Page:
We have a photo of our daughter Reid from that time, a little cherub, sitting amidst a field of dandelions, golds, and green and her honey blond curls. Her earliest years blissfully unaffected by events in the great world.

Two guests at Thanksgiving, Ann's cousin Ted, and her brother, Bruce, were in the service, Bruce on pass from his AIT at Fort Bragg, and Ted from an airbase in South Carolina. So the Vietnam war was at the table, a presence, overwritten on all our childhoods, when our fathers went off to WWII, Ann's and Bruce's father John—a WWII fighter pilot and wing commander; my father, Harry, an army sergeant, who died in a tank on maneuvers after the war ended; and Ted's father Don, a navy captain. All the wars seemed intertwined, and sometimes your family loyalties, ideology, place of origin and general acquaintance with the zeitgeist were so muddled they were impossible to keep straight. 

Faces of history, past and present, at table for the celebration. Still we kept them in their place and ate, laughed and drank, and I suppose gave thanks we'd made it this far.

In the ‘60's there was the sense of the underlying tension winding tighter and tighter, as if we were all living on the edge, and that every action, whether a King speech, a demonstration,  a peace march, a boycott would inevitably produce a brutal reaction. The two wars, Vietnam and the civil war on people of color, crossed in the person of Muhammid Ali, who spoke for many young white men as well, when he said he had no quarrel with no Viet Cong. Maybe white people have lost that sense of immanence and settled into complacency, without the threat of being drafted to fight the country's wars, and when our violent tendencies, state sanctioned, and ideologically driven are played out in distant places or on the bodies of people of some other color.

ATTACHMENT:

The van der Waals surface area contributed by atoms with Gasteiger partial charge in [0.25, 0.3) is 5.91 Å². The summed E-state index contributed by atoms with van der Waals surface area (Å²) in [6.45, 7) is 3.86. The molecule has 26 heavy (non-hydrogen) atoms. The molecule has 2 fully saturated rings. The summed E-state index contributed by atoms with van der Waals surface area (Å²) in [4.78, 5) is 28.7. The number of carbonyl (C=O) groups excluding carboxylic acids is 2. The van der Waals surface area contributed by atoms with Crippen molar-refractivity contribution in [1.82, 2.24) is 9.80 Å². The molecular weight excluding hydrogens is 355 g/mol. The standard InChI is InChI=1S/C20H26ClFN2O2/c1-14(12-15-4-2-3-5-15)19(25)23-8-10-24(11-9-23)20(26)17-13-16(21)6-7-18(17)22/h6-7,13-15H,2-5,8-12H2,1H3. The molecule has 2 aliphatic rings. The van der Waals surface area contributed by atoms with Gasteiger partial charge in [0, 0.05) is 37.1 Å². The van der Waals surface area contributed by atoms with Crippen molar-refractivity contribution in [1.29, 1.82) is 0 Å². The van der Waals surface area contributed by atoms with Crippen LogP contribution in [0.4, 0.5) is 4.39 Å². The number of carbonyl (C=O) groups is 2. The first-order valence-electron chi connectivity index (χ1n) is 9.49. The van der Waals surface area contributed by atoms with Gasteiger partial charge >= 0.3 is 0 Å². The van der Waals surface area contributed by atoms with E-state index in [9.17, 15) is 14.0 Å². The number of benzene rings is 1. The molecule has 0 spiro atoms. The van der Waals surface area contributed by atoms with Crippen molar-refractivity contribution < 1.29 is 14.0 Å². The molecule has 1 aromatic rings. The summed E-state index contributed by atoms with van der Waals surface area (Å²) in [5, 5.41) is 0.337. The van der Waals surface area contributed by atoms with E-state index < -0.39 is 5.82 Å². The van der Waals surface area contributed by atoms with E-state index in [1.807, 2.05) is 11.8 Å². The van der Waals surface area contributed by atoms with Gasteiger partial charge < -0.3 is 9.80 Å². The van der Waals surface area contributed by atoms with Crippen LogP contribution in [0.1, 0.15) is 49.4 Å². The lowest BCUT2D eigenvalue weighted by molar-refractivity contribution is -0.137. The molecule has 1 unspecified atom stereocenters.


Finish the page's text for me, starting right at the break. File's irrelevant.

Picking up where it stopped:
After November 23, 1963 when the potential assassins broke cover in the person of Lee Harvey Oswald, we collectively knew, as black people had known forever, that the haters and assassins were out there, waiting for their moment. If you looked deeply enough, even in the nihilist blank of Oswald's white face, you could see the lineaments, however sublimated, of America's long civil wars of class, race, wealth and ideology, in the killing of a president who had spoken on behalf of civil rights and equality.

In Memphis on April 4, 1968 Martin Luther King walked out on the balcony of the Lorraine Motel and was shot and killed by another white racist assassin, allegedly one James Earl Ray, who at any rate was later tried, convicted and sentenced to life for the crime.

The days of rage came, a storm blowing through cities north and south, with protest, marches, rioting, and the prime weapon of rebellion, fire, lighting up the night sky. And in Greensboro, the firebombings that within days led to a dawn to dusk curfew, the proclamation that being caught with a gas can or weapon was cause for automatic arrest; and then the National Guard, cordoning off the entire downtown.

There is a lot of talk about history, and what counts as a “historic event” these days.

But to me American history is people in the streets, rage, burning buildings and “the rattle of small arms fire in the night,”-- as Robert Stone had it-- and a line of troops in those same streets, M-16's at Port Arms.

At North Carolina A & T, the predominantly black college down Spring Garden Street from where we now lived, armed black students were holed up in their dorms, exchanging gunfire across a no-man's land with white police. A white friend of ours taught there and walked between the lines to get to his classes, laughing later about wondering whether he'd get it in the back, from the cops or in the face from his students taking him for some other whitey. He dismissed praise: he was adjunct, and if he didn't show up to teach his comp students, he didn't get paid.

One unpleasant byproduct of the curfew was the closing of all the bars and liquor stores leaving us un-high and dry; our creative writing program fueled, like most,  by booze and pot as much as by talent and inspiration. One local undergraduate knew the back roads, so we each donated a share to fund a run in the dark of night north across the Virginia line, where everything was still open. Charlie returned jubilantly with his bootlegged cargo, having outmaneuvered every roadblock, state cop, and local constable between Greensboro and the Virginia line like Robert Mitchum in “Thunder Road.”  I scored a fifth of George Dickel bourbon, my then drink of choice, and one of my two concessions to “going native,” the other being an inexplicable addiction to the Hillbilly tv show, “Hee-Haw,” which was so self-delightedly corny it was often hilarious.